'Deluge Of Omicron' Coming, Santa Clara Co. Health Officer Warns

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  • Sara Cody
    American doctor, epidemiologist, and public health official

SANTA CLARA COUNTY, CA — Santa Clara County could see a “whole lot of omicron” in the near future, Public Health Officer Dr. Sara Cody warned during a news briefing Thursday afternoon.

The county has reported 10 confirmed cases of the omicron variant as of Thursday after announcing it had detected its first case last week. Of the cases, four people were unvaccinated, five were vaccinated but had not received a booster and one had just received a booster.

The 10 people were infected in different ways, including international travel, domestic travel and household contacts, according to Cody. Most are symptomatic, but none have been hospitalized.

The omicron variant has also been detected in all four sewer sheds that the county is monitoring, and Cody strongly indicated that omicron will continue to spread despite the county’s high vaccination rate.

“When I look around the corner ahead, what I see is a deluge of omicron,” Cody said. “What I see is perhaps one of the most challenging moments that we’ve had yet in the pandemic.”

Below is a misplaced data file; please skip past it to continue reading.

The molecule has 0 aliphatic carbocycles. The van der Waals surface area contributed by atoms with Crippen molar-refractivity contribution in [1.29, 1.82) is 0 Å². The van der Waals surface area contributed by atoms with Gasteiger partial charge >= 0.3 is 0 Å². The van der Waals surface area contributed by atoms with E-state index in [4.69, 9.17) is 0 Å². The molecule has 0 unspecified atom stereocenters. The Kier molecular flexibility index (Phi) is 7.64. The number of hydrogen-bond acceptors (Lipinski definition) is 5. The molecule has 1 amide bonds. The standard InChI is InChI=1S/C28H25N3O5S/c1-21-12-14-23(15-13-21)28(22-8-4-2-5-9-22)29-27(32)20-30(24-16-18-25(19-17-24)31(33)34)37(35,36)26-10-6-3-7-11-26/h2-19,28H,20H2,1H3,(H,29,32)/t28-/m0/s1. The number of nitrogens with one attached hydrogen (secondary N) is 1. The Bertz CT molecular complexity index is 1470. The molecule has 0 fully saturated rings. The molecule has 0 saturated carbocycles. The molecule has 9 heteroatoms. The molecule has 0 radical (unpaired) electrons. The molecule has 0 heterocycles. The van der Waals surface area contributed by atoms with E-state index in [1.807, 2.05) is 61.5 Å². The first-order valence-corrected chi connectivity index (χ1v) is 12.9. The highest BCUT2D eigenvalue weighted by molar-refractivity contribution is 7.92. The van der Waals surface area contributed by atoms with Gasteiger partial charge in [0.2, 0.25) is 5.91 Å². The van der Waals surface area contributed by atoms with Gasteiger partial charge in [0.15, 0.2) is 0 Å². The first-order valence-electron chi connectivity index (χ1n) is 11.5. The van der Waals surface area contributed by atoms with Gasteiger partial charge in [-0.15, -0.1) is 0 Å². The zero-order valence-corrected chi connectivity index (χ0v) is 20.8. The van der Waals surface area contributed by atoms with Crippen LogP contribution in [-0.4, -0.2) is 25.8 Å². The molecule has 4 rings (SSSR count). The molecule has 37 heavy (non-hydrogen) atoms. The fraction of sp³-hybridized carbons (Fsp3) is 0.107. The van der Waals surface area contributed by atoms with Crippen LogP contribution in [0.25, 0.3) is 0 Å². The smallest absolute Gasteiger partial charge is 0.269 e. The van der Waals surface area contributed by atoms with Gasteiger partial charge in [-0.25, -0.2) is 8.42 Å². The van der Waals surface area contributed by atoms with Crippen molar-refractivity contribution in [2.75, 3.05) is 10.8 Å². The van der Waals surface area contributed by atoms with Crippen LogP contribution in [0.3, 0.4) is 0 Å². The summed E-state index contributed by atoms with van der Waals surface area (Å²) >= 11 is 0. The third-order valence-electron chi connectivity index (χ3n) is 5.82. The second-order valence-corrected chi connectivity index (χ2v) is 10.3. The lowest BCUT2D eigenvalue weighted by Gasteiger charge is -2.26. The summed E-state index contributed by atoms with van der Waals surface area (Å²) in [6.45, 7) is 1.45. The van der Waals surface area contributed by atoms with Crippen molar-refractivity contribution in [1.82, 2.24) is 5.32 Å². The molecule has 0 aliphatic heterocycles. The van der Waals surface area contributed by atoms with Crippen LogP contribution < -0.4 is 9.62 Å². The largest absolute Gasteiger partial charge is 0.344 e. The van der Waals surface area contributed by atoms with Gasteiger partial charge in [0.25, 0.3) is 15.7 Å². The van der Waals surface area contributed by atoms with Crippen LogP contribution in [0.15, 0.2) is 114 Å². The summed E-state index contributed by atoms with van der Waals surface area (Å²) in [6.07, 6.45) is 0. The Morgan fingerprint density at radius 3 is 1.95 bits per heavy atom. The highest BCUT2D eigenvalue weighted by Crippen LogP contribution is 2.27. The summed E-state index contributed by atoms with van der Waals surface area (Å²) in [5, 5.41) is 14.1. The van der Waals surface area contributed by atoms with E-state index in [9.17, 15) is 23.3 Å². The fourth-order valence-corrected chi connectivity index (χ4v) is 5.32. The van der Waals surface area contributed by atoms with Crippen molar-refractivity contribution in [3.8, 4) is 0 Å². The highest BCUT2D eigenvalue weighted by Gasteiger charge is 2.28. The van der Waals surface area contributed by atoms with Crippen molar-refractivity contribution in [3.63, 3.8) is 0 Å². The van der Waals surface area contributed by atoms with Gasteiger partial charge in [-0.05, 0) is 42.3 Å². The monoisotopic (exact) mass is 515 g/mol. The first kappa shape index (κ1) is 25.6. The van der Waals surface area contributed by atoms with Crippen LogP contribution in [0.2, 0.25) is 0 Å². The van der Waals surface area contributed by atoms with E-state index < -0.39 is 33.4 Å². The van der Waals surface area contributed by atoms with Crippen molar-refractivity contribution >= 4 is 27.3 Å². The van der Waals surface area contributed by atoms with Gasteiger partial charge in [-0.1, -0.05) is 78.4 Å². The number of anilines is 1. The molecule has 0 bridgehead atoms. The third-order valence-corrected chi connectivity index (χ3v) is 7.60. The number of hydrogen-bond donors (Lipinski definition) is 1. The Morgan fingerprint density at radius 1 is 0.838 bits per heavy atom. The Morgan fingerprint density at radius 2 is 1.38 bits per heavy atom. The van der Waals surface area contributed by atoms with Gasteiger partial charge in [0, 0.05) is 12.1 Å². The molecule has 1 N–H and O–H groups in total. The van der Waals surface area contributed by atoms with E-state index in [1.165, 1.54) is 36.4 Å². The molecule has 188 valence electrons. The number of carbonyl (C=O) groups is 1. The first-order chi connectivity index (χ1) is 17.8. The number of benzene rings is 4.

Cody based her projections on the spread of omicron in Europe and other highly-vaccinated areas. She said that this is a particularly difficult time in the pandemic because while people have learned to live with the new reality of COVID-19 during the last two years, “we’re all a bit tired.”

While 80 percent of all county residents are fully vaccinated, just 44 percent of eligible residents have received a booster. Approximately 250,000 residents who are 50 years and over — the age bracket that is especially susceptible to variants — have yet to receive a booster shot.

“Two shots are not enough anymore,” said Dr. Marty Fenstersheib, the county’s COVID-19 vaccine officer. “We know protection against infection from the vaccines declines over time, so booster doses are critical for everyone who was vaccinated at least six months ago.”

County health officials recommended that people traveling or gathering for the holidays get tested before traveling, upon return and again three-to-five days later.

“We are doing everything we can to prevent a deluge,” Cody said.

Visit sccfreevax.org for more information on vaccines.

This article originally appeared on the Palo Alto Patch

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